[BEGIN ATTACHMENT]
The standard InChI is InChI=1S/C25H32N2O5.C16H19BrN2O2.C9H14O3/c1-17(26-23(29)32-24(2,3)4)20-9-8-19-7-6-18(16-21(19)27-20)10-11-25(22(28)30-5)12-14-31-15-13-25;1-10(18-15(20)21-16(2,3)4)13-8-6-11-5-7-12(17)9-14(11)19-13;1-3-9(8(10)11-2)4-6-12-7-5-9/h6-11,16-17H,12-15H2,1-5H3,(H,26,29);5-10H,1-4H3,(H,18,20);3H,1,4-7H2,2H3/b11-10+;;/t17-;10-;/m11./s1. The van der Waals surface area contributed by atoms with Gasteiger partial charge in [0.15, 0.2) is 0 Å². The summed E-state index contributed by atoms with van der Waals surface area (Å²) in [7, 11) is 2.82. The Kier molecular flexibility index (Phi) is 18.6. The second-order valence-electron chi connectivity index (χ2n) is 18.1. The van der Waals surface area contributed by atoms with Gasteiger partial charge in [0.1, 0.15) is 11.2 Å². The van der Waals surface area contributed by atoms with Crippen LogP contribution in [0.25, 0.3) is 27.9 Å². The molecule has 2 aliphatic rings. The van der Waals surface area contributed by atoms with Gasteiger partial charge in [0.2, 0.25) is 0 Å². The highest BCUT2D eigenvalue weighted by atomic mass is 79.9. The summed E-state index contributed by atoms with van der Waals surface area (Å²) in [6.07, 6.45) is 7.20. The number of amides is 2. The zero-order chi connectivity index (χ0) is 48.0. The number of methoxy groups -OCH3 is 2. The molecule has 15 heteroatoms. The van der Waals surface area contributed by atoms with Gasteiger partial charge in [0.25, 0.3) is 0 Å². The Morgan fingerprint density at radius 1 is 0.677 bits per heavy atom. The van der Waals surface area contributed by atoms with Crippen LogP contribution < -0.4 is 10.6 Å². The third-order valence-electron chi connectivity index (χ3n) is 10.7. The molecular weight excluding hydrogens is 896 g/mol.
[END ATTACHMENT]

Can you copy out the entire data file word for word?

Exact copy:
The standard InChI is InChI=1S/C25H32N2O5.C16H19BrN2O2.C9H14O3/c1-17(26-23(29)32-24(2,3)4)20-9-8-19-7-6-18(16-21(19)27-20)10-11-25(22(28)30-5)12-14-31-15-13-25;1-10(18-15(20)21-16(2,3)4)13-8-6-11-5-7-12(17)9-14(11)19-13;1-3-9(8(10)11-2)4-6-12-7-5-9/h6-11,16-17H,12-15H2,1-5H3,(H,26,29);5-10H,1-4H3,(H,18,20);3H,1,4-7H2,2H3/b11-10+;;/t17-;10-;/m11./s1. The van der Waals surface area contributed by atoms with Gasteiger partial charge in [0.15, 0.2) is 0 Å². The summed E-state index contributed by atoms with van der Waals surface area (Å²) in [7, 11) is 2.82. The Kier molecular flexibility index (Phi) is 18.6. The second-order valence-electron chi connectivity index (χ2n) is 18.1. The van der Waals surface area contributed by atoms with Gasteiger partial charge in [0.1, 0.15) is 11.2 Å². The van der Waals surface area contributed by atoms with Crippen LogP contribution in [0.25, 0.3) is 27.9 Å². The molecule has 2 aliphatic rings. The van der Waals surface area contributed by atoms with Gasteiger partial charge in [0.2, 0.25) is 0 Å². The highest BCUT2D eigenvalue weighted by atomic mass is 79.9. The summed E-state index contributed by atoms with van der Waals surface area (Å²) in [6.07, 6.45) is 7.20. The number of amides is 2. The zero-order chi connectivity index (χ0) is 48.0. The number of methoxy groups -OCH3 is 2. The molecule has 15 heteroatoms. The van der Waals surface area contributed by atoms with Gasteiger partial charge in [0.25, 0.3) is 0 Å². The Morgan fingerprint density at radius 1 is 0.677 bits per heavy atom. The van der Waals surface area contributed by atoms with Crippen LogP contribution < -0.4 is 10.6 Å². The third-order valence-electron chi connectivity index (χ3n) is 10.7. The molecular weight excluding hydrogens is 896 g/mol.